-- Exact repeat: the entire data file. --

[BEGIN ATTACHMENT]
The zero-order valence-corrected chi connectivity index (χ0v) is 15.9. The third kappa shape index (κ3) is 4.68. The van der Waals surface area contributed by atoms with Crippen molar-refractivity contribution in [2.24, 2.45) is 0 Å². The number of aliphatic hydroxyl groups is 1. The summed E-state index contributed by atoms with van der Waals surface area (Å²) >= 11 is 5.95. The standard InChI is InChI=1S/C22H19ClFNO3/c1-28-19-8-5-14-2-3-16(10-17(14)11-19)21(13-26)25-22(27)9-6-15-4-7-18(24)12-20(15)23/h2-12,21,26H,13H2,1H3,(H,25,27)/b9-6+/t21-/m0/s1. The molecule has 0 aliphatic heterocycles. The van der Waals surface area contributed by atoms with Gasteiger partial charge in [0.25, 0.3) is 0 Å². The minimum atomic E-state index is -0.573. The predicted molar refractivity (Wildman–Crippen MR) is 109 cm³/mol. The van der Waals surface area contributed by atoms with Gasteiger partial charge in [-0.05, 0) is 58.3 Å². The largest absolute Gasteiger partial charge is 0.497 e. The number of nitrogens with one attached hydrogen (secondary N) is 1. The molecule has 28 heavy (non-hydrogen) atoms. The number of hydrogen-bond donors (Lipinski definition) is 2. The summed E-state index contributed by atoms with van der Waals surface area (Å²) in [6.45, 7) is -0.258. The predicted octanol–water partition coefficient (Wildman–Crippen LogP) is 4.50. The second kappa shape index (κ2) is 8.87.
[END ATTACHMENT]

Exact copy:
The zero-order valence-corrected chi connectivity index (χ0v) is 15.9. The third kappa shape index (κ3) is 4.68. The van der Waals surface area contributed by atoms with Crippen molar-refractivity contribution in [2.24, 2.45) is 0 Å². The number of aliphatic hydroxyl groups is 1. The summed E-state index contributed by atoms with van der Waals surface area (Å²) >= 11 is 5.95. The standard InChI is InChI=1S/C22H19ClFNO3/c1-28-19-8-5-14-2-3-16(10-17(14)11-19)21(13-26)25-22(27)9-6-15-4-7-18(24)12-20(15)23/h2-12,21,26H,13H2,1H3,(H,25,27)/b9-6+/t21-/m0/s1. The molecule has 0 aliphatic heterocycles. The van der Waals surface area contributed by atoms with Gasteiger partial charge in [0.25, 0.3) is 0 Å². The minimum atomic E-state index is -0.573. The predicted molar refractivity (Wildman–Crippen MR) is 109 cm³/mol. The van der Waals surface area contributed by atoms with Gasteiger partial charge in [-0.05, 0) is 58.3 Å². The largest absolute Gasteiger partial charge is 0.497 e. The number of nitrogens with one attached hydrogen (secondary N) is 1. The molecule has 28 heavy (non-hydrogen) atoms. The number of hydrogen-bond donors (Lipinski definition) is 2. The summed E-state index contributed by atoms with van der Waals surface area (Å²) in [6.45, 7) is -0.258. The predicted octanol–water partition coefficient (Wildman–Crippen LogP) is 4.50. The second kappa shape index (κ2) is 8.87.